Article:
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Limit ratio test

  1. Jul 10, 2013 #1
    1. The problem statement, all variables and given/known data

    $$ \sum_{n=1} ^\infty\frac{1} {2^n} $$

    2. Relevant equations

    3. The attempt at a solution
    I know just by looking at it that it converges no problem. You do the ratio test and you get something of the form

    \displaystyle\lim_{n\rightarrow \infty} {\frac{2^n}{2^{n+1}}}

    If $$2^n$$ goes to infinity. And $$2^{n+1}$$ does also. Then how is this equal to 1/2 ?It should be infinity over infinity. Which I know it can't be since I already know it converges by looking.
  2. jcsd
  3. Jul 10, 2013 #2
    Before you take the limit, simplify [itex]\frac{2^{n}}{2^{n+1}}[/itex].
  4. Jul 10, 2013 #3


    Staff: Mentor

    $$\lim_{n\to \infty} \frac{2^n}{2^{n+1}}= \lim_{n\to \infty} \frac{2^n}{2 \cdot 2^n} = \frac 1 2$$
  5. Jul 10, 2013 #4
    GRRRRRR!!!!!!!!!!!!!! Thanks.
  6. Jul 10, 2013 #5


    User Avatar
    Science Advisor

    In fact, except for the fact that the sum starts at n= 1 rather than n= 0, that's a geometric series. It is easy to show that [tex]\sum_{n=0}^\infty r^n= \frac{1}{1- r}[/tex]. Calculate that with r=1/2 then subtract off the value when n= 0, which is [tex](1/2)^0= 1[/tex].
  7. Jul 10, 2013 #6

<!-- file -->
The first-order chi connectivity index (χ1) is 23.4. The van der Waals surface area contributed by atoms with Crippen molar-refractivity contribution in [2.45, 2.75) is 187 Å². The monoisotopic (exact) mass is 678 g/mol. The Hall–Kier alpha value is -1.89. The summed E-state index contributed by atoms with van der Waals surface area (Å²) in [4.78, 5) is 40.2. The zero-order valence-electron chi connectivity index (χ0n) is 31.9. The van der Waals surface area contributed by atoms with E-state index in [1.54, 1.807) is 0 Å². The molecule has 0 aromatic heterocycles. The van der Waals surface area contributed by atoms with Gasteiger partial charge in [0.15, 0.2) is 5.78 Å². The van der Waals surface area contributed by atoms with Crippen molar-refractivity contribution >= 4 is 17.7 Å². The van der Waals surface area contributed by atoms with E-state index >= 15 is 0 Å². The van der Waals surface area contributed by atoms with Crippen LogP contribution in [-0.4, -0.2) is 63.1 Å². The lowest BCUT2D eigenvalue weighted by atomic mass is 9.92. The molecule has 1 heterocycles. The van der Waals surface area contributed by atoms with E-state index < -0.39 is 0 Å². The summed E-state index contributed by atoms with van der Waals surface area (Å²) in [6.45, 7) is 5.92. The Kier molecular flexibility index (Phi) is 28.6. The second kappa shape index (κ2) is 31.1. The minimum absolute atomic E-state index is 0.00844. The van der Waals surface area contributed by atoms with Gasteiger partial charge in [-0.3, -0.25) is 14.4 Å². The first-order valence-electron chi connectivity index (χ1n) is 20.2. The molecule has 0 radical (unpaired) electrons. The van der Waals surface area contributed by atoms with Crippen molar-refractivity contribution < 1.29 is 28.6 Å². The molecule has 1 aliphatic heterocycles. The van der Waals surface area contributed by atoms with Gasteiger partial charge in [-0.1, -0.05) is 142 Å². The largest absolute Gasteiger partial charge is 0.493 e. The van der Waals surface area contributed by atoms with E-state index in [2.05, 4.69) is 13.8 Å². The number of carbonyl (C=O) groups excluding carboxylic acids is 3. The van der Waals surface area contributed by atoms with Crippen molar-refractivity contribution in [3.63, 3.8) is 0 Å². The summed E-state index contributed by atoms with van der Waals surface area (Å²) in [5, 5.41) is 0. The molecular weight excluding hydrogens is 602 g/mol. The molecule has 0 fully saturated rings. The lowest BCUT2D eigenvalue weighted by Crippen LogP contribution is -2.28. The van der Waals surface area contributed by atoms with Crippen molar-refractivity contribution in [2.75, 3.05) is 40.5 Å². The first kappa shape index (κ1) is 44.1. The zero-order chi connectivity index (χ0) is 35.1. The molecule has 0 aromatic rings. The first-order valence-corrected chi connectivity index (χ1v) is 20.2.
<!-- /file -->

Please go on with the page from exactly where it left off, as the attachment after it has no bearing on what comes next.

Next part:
Yeah I saw it was geometric they just wanted me to to use the ratio test. It is funny you mention this. I want to know why does it matter whether you start and n =1 or n =0. ?
  8. Jul 10, 2013 #7
    For checking convergence, it doesn't matter whether you start with 0 or 1.
    If you want to find the actual value of the sum, then it does matter because

    [tex]\sum_{n=0}^{+\infty} r^n = 1 + \sum_{n=1}^{+\infty} r^n[/tex]

    So the results are different.
  9. Jul 10, 2013 #8
    The original was ##\sum_{n=1} ^\infty\frac{1} {2^n}##

    Why would you not just do

    ##\sum_{n=1}^\infty r^n= \frac{1}{1- r}##

    notice n starts at 1. Why did Halls of Ivy change it then subtract off the one? I mean I get why but why not just start with the original at n = 1 and sum? Does my question make any sense?
  10. Jul 10, 2013 #9

    [tex]\sum_{n=1}^\infty r^n= \frac{1}{1- r}[/tex]

    is not true. The equality is only true when ##n## starts with ##0##.

    That said, we do have

    [tex]\sum_{n=1}^\infty r^n= \frac{1}{1- r} = -1+\sum_{n=0}^\infty r^n = -1+\frac{1}{1-r} = \frac{r}{1-r}[/tex]
    Last edited: Jul 10, 2013
  11. Jul 10, 2013 #10
    You wrote ..$$\sum_{n=1}^\infty r^n= \frac{1}{1- r} = -1+\sum_{n=1}^\infty r^n = -1+\frac{1}{1-r} = \frac{r}{1-r}$$

    Did you mean...

    $$\sum_{n=0}^\infty r^n= \frac{1}{1- r} = -1+\sum_{n=1}^\infty r^n = -1+\frac{1}{1-r} = \frac{r}{1-r}$$
    ? Or I'm mistaken?
    Thank you !
  12. Jul 10, 2013 #11
    Neither. I have corrected the post. Thanks for spotting the error!
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